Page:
Advertisement

Home / India / Valley police registers FIR against scribe for status on WhatsApp

Valley police registers FIR against scribe for status on WhatsApp

The post was a picture showing 20 children who died in a boat accident 15 years back with the word 'martyr’s' inscribed on it
Journalist Sajid Raina, who works in Bandipora district, said he received a call from police informing him that an FIR has been lodged against him under Sections 153 and 505(b) of the Indian Penal Code.

Muzaffar Raina   |   Srinagar   |   Published 05.06.21, 01:20 AM

Police in Jammu and Kashmir have registered an FIR against a local journalist after he put up a WhatsApp status of a picture showing 20 children who died in a boat accident 15 years back with the word “martyr’s” inscribed on it.

Journalist Sajid Raina, who works in Bandipora district, said he received a call from police informing him that an FIR has been lodged against him under Sections 153 and 505(b) of the Indian Penal Code.

Advertisement

Section 153 relates to provocation which might cause rioting, while 505(b) is related to intention to cause fear or alarm which might induce a person to commit an offence against the State or against public tranquillity.

A police statement said an FIR was lodged against “one person namely Sajid Raina”, without describing his profession, for his WhatsApp status on May 30, saying it “attracts investigation into the contents and intention behind it”.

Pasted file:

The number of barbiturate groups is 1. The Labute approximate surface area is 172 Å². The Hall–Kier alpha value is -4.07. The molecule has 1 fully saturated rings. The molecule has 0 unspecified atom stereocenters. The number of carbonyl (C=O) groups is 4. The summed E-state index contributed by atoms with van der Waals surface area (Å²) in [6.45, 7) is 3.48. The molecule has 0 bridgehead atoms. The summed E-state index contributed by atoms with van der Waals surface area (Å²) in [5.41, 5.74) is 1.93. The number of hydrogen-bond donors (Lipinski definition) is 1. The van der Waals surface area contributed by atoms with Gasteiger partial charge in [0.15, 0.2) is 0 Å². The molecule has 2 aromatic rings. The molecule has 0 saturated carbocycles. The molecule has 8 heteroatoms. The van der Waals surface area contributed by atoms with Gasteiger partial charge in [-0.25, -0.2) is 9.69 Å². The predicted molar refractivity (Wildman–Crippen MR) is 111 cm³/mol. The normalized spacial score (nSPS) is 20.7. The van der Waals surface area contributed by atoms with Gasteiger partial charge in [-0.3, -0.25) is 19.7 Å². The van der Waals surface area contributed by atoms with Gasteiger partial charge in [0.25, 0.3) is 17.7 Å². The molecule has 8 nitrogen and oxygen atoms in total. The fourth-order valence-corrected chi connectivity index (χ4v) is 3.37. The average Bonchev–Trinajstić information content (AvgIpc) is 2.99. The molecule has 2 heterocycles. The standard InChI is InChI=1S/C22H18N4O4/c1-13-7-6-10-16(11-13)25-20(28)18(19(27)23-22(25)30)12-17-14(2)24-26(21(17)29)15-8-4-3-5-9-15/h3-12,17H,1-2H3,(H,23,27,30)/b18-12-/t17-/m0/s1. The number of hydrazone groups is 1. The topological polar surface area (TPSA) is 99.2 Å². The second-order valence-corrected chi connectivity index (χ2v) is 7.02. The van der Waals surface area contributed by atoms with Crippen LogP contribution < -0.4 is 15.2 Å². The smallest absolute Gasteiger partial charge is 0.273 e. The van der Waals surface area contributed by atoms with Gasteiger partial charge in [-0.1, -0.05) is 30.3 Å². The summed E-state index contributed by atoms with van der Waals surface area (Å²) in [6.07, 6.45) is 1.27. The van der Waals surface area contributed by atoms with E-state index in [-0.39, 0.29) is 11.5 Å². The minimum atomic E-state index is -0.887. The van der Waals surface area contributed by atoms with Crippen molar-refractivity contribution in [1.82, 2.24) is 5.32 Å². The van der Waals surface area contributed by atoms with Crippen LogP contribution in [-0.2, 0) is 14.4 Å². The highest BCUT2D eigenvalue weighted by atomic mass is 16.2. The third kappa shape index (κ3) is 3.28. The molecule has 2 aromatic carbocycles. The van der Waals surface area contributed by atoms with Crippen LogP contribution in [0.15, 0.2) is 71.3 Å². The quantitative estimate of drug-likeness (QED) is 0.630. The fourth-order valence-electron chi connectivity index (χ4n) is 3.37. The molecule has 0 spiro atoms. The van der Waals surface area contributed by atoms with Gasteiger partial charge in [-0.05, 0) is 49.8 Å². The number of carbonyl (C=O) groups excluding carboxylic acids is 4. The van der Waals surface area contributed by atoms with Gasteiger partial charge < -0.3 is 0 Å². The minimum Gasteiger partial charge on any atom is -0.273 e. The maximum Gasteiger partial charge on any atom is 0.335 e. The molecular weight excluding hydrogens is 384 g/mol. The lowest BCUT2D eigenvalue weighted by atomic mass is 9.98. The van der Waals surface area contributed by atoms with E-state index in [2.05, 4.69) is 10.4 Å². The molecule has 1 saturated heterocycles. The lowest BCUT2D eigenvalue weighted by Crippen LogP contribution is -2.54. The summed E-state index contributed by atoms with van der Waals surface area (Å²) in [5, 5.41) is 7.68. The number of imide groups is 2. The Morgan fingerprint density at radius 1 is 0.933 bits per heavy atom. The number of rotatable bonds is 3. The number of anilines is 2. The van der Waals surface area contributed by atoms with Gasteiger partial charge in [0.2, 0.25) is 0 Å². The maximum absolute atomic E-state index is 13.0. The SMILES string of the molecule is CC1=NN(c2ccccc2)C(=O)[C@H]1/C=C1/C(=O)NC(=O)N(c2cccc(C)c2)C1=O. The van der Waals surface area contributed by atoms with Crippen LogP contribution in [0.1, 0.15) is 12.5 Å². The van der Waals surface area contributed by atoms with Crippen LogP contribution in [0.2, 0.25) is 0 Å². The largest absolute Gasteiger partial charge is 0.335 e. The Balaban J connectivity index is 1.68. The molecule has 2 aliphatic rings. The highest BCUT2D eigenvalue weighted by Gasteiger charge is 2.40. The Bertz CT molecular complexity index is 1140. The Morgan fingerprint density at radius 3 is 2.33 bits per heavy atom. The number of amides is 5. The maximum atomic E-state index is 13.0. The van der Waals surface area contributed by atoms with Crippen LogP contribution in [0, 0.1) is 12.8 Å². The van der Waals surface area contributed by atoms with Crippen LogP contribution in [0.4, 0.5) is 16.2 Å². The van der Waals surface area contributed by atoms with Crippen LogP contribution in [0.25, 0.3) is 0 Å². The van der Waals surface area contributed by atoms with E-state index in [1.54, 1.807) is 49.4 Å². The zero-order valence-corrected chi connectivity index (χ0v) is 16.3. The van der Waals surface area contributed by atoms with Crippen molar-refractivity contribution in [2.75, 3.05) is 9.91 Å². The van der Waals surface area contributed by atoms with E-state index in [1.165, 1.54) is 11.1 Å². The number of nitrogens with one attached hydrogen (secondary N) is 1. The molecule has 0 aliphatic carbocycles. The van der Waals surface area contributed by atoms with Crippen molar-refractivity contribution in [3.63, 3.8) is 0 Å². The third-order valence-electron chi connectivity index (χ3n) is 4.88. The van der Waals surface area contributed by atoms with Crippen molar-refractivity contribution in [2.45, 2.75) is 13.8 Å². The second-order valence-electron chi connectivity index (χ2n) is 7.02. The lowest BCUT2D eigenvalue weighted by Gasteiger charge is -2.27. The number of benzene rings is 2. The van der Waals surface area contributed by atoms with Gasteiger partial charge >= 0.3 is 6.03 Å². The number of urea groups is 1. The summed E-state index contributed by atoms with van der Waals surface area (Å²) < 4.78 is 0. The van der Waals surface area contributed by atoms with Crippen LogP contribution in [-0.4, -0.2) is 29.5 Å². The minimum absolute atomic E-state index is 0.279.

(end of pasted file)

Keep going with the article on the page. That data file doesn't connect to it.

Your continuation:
“It was not against anyone’s profession particularly journalists as being circulated in social media. Investigations are underway,” the statement added.

Twenty school children had died on May 30, 2006, after a boat capsized in the Wullar lake, an accident not related to militancy.

“I put up a WhatsApp status on May 30 simply in memory of the kids that died that day in 2006. There was nothing political about it and there was no other intention. The words ‘Wullar martyr’s’ were already inscribed in the picture,” Raina told The Telegraph.

“In Islam, we believe one who dies in an accident or by drowning is a martyr. I do not know what is offensive about that.”

Raina, who works for a local news agency, said he received a call from a police official about the WhatsApp status after which he deleted the picture.

“It was there for just five hours and was seen by no more than 20 people. Today, I was summoned by a police official.”

Sajad Gul, a colleague, tweeted that he was also booked by Bandipora police recently and claimed the police “wants to criminalise journalists in Bandipora and stop them from factual reporting”.

Gul was booked for “rioting, trespassing, and assault” after he wrote a story for a website in which villagers alleged a tehsildar was harassing and threatening them for opposing a demolition drive.

The journalist claimed he was booked for stone pelting and shouting slogans during the demolition drive although he was in Srinagar that day.

Valley journalists have been in the crosshairs of the government, facing arrests, thrashing, intimidation and FIRs after the revocation of the state’s special status in 2019. Police also routinely book other men for apparently small issues.

Local journalist Aasif Sultan recently completed three years in prison. Police claim he was arrested for his militancy links but his family and various journalist bodies have been protesting that he was targeted for his professional work.



Advertisement
Advertisement
Advertisement
 
 
 
Copyright © 2020 The Telegraph. All rights reserved.